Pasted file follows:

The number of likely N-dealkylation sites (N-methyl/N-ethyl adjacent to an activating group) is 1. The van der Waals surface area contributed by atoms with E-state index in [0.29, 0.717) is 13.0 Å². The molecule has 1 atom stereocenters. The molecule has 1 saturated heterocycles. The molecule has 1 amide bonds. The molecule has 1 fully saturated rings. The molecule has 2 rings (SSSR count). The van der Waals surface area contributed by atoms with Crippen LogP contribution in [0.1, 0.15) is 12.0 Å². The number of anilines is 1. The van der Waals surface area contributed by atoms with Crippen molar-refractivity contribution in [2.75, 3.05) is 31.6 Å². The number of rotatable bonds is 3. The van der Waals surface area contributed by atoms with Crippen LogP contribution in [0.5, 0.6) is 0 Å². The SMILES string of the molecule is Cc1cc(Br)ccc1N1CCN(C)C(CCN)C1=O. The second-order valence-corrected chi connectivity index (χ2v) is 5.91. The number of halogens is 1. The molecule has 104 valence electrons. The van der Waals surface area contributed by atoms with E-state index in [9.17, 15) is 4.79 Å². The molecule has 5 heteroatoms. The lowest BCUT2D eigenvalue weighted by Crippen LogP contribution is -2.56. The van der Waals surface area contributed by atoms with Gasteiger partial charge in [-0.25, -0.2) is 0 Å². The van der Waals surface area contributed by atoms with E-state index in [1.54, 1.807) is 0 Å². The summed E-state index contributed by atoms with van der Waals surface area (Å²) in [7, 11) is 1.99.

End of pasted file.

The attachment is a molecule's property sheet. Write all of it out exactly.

The number of likely N-dealkylation sites (N-methyl/N-ethyl adjacent to an activating group) is 1. The van der Waals surface area contributed by atoms with E-state index in [0.29, 0.717) is 13.0 Å². The molecule has 1 atom stereocenters. The molecule has 1 saturated heterocycles. The molecule has 1 amide bonds. The molecule has 1 fully saturated rings. The molecule has 2 rings (SSSR count). The van der Waals surface area contributed by atoms with Crippen LogP contribution in [0.1, 0.15) is 12.0 Å². The number of anilines is 1. The van der Waals surface area contributed by atoms with Crippen molar-refractivity contribution in [2.75, 3.05) is 31.6 Å². The number of rotatable bonds is 3. The van der Waals surface area contributed by atoms with Crippen LogP contribution in [0.5, 0.6) is 0 Å². The SMILES string of the molecule is Cc1cc(Br)ccc1N1CCN(C)C(CCN)C1=O. The second-order valence-corrected chi connectivity index (χ2v) is 5.91. The number of halogens is 1. The molecule has 104 valence electrons. The van der Waals surface area contributed by atoms with E-state index in [9.17, 15) is 4.79 Å². The molecule has 5 heteroatoms. The lowest BCUT2D eigenvalue weighted by Crippen LogP contribution is -2.56. The van der Waals surface area contributed by atoms with Gasteiger partial charge in [-0.25, -0.2) is 0 Å². The van der Waals surface area contributed by atoms with E-state index in [1.54, 1.807) is 0 Å². The summed E-state index contributed by atoms with van der Waals surface area (Å²) in [7, 11) is 1.99.